When I find a company that knows what it stands for and it aligns with my own beliefs…I am all in.

I’m not just referring to the couple soft goods companies in this blog post title. E-commerce company Next Jump has a culture I got to experience that changed my life. Simon Sinek has written books and given TED talks that I write about often and that I will buy immediately in the future – no questions asked.

These aren’t just companies or individuals that have social assistance programs to check a box or “mission statements” that sound good. Rather, these are organizations that make moves that stand by their beliefs but often seen as counterintuitive to traditional success…like Patagonia’s “Don’t Buy This Jacket” campaign.

I’ve been a Patagonia fan since I first started reading about how the founder started the company and my affinity grew as I saw how committed it is to sustainability, quality, and family. Living in Ventura, where the company was started and is headquartered, I met people who worked there and loved it. The stories you hear about employees taking surf breaks, child care at work, and the overall quality work environment are not exaggerated.

Are you surprised that my social media accounts are some version of @PatagoniaDad?

The 1% Rule

I came across the below video by YouTube’s very own Captain Sinbad. I encourage you to take the couple minutes to watch it. He’s very good and I can see why he has over 300K subscribers.

If you don’t want to watch the video…

The 1% rule is simple: improve just 1% each day. The idea is that if you do this, the good habits you develop stack over time. Rome wasn’t built in a day and you won’t be either.

Stop focusing on the end result and start paying attention to the process.

—via theMonkLife.net

There is so much that goes in to this concept, but the basics of it are…well…basic.

Tomorrow, you probably won’t notice a difference. But what’s the result when 1% happens every day? Let’s ask James Altucher…

“Improve a little each day. It compounds. When 1% compounds every day, it doubles every 72 days, not every 100 days. Compounding tiny excellence is what creates big excellence.”

72 days later you might be twice the person you are today. Think you can’t manage that? Let’s do some math.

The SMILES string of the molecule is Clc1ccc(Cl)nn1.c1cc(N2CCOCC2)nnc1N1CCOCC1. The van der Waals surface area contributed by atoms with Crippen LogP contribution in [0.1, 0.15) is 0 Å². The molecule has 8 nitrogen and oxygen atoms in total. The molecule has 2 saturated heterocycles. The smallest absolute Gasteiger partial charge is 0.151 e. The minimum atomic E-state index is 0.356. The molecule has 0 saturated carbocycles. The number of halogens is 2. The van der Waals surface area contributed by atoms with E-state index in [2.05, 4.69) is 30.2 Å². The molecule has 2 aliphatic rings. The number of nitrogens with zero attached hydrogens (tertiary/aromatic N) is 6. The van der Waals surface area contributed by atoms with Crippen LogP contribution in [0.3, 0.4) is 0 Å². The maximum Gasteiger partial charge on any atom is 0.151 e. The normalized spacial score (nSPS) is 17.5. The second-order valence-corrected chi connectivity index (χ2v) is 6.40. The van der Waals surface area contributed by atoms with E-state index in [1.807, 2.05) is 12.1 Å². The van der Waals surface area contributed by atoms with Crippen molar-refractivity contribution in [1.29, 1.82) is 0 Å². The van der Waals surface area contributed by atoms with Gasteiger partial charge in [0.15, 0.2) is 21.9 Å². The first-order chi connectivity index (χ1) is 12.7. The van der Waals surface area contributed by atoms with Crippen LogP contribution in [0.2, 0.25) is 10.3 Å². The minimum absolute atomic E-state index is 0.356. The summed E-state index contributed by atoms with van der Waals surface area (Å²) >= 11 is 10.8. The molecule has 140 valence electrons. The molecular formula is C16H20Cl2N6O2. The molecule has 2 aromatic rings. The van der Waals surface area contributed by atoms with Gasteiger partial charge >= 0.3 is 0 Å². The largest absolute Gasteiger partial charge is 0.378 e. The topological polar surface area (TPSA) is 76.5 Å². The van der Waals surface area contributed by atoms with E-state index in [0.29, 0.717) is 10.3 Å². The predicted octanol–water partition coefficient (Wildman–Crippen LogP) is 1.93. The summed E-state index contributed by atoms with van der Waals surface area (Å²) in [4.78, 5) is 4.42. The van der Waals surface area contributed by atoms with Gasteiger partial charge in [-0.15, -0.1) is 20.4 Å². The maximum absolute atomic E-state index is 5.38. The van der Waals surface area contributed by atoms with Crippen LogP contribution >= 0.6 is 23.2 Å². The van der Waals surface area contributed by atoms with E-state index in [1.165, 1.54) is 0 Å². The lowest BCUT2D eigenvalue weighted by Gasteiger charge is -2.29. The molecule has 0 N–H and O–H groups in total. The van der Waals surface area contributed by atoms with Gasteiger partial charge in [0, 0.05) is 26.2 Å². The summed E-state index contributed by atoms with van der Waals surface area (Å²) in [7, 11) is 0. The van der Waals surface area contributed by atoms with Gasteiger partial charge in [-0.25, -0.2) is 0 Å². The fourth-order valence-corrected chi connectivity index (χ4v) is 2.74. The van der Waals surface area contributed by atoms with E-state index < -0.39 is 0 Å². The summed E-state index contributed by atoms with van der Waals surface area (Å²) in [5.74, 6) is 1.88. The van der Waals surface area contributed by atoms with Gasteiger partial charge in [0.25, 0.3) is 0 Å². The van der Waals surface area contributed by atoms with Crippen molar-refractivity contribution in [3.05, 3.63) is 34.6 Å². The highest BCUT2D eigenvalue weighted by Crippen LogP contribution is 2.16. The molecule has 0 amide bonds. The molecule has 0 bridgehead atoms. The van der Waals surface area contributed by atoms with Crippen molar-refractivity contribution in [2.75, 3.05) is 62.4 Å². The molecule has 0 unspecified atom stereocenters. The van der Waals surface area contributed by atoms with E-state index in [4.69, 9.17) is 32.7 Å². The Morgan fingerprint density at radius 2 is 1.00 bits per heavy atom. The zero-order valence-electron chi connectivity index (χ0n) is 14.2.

(continue reading here)

GoRuck

When I said I have a bad habit, that tends to mean that I fall down rabbit holes of learning about these amazing companies…and then buying a ton of their stuff! Fortunately for me, this means that I am buying quality items…usually over a long period of time. (I can neither confirm nor deny that I’ll be writing about a bunch of GoRuck stuff that I might have after Christmas) 😏

I’ve been reading up on GoRuck…the company best known for the GR1 and GR2…bombproof backpacks for every day carry up to one bag travel. They even support a foundation started for a former classmate of mine who was killed in combat. The owner and founder of the company is VERY straightforward and honest when he talks about his company. I am excited to read his new book.

GoRuck events are growing in popularity
GoRuck events are growing in popularity

In 2019 GoRuck made the decision to move their large scale manufacturing to Vietnam…and the owner wrote a long and very honest blog post about why.

One of the many things that struck me in his post was the below chart.

GORUCK’s growth 2008-2018

Crazy growth aside…what struck me was those first couple years with $0 revenue. And while the chart displays no data for ‘growth’ for those years…I would argue that they were growing a little bit every day.

1% perhaps?

Consistency and The “Why”

Simon Sinek is most famous for his talk about the Golden Circle and pointing out that successful companies plant their flag in their “Why” first and their product second.

I believe that the companies I’ve mentioned naturally follow the 1% rule because they are founded on a belief, a purpose, or a mission that speaks them, their employees, and ultimately their customers. As Captain Sinbad pointed out when talking about the movie ‘Money Ball’, Billy Bean shifted his focus to metrics that actually matter.

These companies are focusing on what matters…they know their why. They consistently stay centered on their why and communicate about their products through that rather than vice versa.

People don’t buy what you sell. They buy why you sell it.

Simon Sinek

When you frame your work life around something foundational to who you are or what you believe…it almost becomes easy to improve by 1% every day. As long as that why is genuine and (in my opinion) not self centered.

“Our findings suggest that the psychological reward experienced from helping others may be deeply ingrained in human nature, emerging in diverse cultural and economic contexts,” said lead author Lara Aknin, of Simon Fraser University in Canada, in a news release.

article on American Psychological Association study

What This Means to Me (and should mean to you)

From Simon Sinek’s “Why” to GoRuck’s slow take-off.

GORUCK founder with WWI vet at Omaha Beach for 75th anniversary
GORUCK founder with WWI vet at Omaha Beach for 75th anniversary

From Patagonia’s “Don’t Buy This” campaign to Next Jump’s deliberately developmental company culture.

These companies inspire me!

They inspire me to continue to refine my own why, to improve 1% every day, and to do so selflessly.

If they don’t inspire you, I hope that I can.

I hope you have a fantastic day. 😁

Service Over Self

I love anecdotes like this.

In the First World War, a young man had been wounded. The medic who came to treat him said, ‘I am sorry but you have lost your arm.’ The young solider replied, ‘Doctor, I didn’t lose it. I gave it.’

unknown

There is so much packed in to that short story that hits home that you find yourself wanting more.